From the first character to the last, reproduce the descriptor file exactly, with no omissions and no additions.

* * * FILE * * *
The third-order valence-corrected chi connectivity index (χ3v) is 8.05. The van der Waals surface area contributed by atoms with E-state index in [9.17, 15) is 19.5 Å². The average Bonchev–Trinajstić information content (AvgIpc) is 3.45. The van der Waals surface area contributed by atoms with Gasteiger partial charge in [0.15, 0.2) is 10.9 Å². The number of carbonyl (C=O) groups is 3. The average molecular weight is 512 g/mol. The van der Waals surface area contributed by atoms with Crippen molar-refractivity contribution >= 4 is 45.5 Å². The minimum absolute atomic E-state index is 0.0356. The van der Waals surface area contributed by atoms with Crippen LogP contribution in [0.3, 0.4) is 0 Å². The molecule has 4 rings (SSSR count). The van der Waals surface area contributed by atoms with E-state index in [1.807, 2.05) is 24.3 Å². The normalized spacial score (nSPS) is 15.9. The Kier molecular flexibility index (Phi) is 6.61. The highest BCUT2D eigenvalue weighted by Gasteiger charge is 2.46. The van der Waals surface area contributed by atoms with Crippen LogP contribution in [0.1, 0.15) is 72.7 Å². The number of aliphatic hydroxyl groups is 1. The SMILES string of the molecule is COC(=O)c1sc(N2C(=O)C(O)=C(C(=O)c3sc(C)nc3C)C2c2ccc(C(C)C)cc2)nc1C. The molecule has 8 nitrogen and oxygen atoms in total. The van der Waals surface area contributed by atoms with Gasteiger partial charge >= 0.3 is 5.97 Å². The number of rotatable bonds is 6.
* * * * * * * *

The third-order valence-corrected chi connectivity index (χ3v) is 8.05. The van der Waals surface area contributed by atoms with E-state index in [9.17, 15) is 19.5 Å². The average Bonchev–Trinajstić information content (AvgIpc) is 3.45. The van der Waals surface area contributed by atoms with Gasteiger partial charge in [0.15, 0.2) is 10.9 Å². The number of carbonyl (C=O) groups is 3. The average molecular weight is 512 g/mol. The van der Waals surface area contributed by atoms with Crippen molar-refractivity contribution >= 4 is 45.5 Å². The minimum absolute atomic E-state index is 0.0356. The van der Waals surface area contributed by atoms with Crippen LogP contribution in [0.3, 0.4) is 0 Å². The molecule has 4 rings (SSSR count). The van der Waals surface area contributed by atoms with E-state index in [1.807, 2.05) is 24.3 Å². The normalized spacial score (nSPS) is 15.9. The Kier molecular flexibility index (Phi) is 6.61. The highest BCUT2D eigenvalue weighted by Gasteiger charge is 2.46. The van der Waals surface area contributed by atoms with Crippen LogP contribution in [0.1, 0.15) is 72.7 Å². The number of aliphatic hydroxyl groups is 1. The SMILES string of the molecule is COC(=O)c1sc(N2C(=O)C(O)=C(C(=O)c3sc(C)nc3C)C2c2ccc(C(C)C)cc2)nc1C. The molecule has 8 nitrogen and oxygen atoms in total. The van der Waals surface area contributed by atoms with Gasteiger partial charge >= 0.3 is 5.97 Å². The number of rotatable bonds is 6.